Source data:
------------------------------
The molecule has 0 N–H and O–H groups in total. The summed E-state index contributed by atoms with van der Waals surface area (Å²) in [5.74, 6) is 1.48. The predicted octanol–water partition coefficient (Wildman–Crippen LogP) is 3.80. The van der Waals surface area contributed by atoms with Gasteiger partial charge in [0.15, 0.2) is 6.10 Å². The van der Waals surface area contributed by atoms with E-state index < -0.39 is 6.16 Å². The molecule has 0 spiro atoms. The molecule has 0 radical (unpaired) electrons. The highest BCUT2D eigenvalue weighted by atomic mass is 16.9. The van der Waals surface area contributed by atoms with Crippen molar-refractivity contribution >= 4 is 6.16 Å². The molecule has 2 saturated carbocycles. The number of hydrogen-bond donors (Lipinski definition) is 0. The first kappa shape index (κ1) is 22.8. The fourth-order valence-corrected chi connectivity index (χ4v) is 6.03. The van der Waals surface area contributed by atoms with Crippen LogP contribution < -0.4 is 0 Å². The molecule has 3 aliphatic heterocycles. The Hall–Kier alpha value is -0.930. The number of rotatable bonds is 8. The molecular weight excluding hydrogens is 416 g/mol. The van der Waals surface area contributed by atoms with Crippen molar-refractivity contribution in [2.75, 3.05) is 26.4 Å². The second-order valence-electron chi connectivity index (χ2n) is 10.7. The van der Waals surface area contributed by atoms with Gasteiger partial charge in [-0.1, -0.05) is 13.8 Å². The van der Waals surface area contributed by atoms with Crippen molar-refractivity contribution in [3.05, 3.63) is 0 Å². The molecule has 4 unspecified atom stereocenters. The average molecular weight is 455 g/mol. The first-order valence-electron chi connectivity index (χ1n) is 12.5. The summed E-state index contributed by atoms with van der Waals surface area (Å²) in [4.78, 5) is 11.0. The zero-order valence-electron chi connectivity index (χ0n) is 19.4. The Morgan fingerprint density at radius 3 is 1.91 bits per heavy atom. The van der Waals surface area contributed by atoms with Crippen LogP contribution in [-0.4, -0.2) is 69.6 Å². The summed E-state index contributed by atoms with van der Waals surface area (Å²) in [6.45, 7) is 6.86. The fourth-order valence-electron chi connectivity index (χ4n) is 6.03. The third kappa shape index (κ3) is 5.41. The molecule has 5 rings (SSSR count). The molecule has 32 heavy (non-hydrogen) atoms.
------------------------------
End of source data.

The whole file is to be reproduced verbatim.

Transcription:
The molecule has 0 N–H and O–H groups in total. The summed E-state index contributed by atoms with van der Waals surface area (Å²) in [5.74, 6) is 1.48. The predicted octanol–water partition coefficient (Wildman–Crippen LogP) is 3.80. The van der Waals surface area contributed by atoms with Gasteiger partial charge in [0.15, 0.2) is 6.10 Å². The van der Waals surface area contributed by atoms with E-state index < -0.39 is 6.16 Å². The molecule has 0 spiro atoms. The molecule has 0 radical (unpaired) electrons. The highest BCUT2D eigenvalue weighted by atomic mass is 16.9. The van der Waals surface area contributed by atoms with Crippen molar-refractivity contribution >= 4 is 6.16 Å². The molecule has 2 saturated carbocycles. The number of hydrogen-bond donors (Lipinski definition) is 0. The first kappa shape index (κ1) is 22.8. The fourth-order valence-corrected chi connectivity index (χ4v) is 6.03. The van der Waals surface area contributed by atoms with Crippen LogP contribution < -0.4 is 0 Å². The molecule has 3 aliphatic heterocycles. The Hall–Kier alpha value is -0.930. The number of rotatable bonds is 8. The molecular weight excluding hydrogens is 416 g/mol. The van der Waals surface area contributed by atoms with Crippen molar-refractivity contribution in [2.75, 3.05) is 26.4 Å². The second-order valence-electron chi connectivity index (χ2n) is 10.7. The van der Waals surface area contributed by atoms with Gasteiger partial charge in [-0.1, -0.05) is 13.8 Å². The van der Waals surface area contributed by atoms with Crippen molar-refractivity contribution in [3.05, 3.63) is 0 Å². The molecule has 4 unspecified atom stereocenters. The average molecular weight is 455 g/mol. The first-order valence-electron chi connectivity index (χ1n) is 12.5. The summed E-state index contributed by atoms with van der Waals surface area (Å²) in [4.78, 5) is 11.0. The zero-order valence-electron chi connectivity index (χ0n) is 19.4. The Morgan fingerprint density at radius 3 is 1.91 bits per heavy atom. The van der Waals surface area contributed by atoms with Crippen LogP contribution in [-0.4, -0.2) is 69.6 Å². The summed E-state index contributed by atoms with van der Waals surface area (Å²) in [6.45, 7) is 6.86. The fourth-order valence-electron chi connectivity index (χ4n) is 6.03. The third kappa shape index (κ3) is 5.41. The molecule has 5 rings (SSSR count). The molecule has 32 heavy (non-hydrogen) atoms.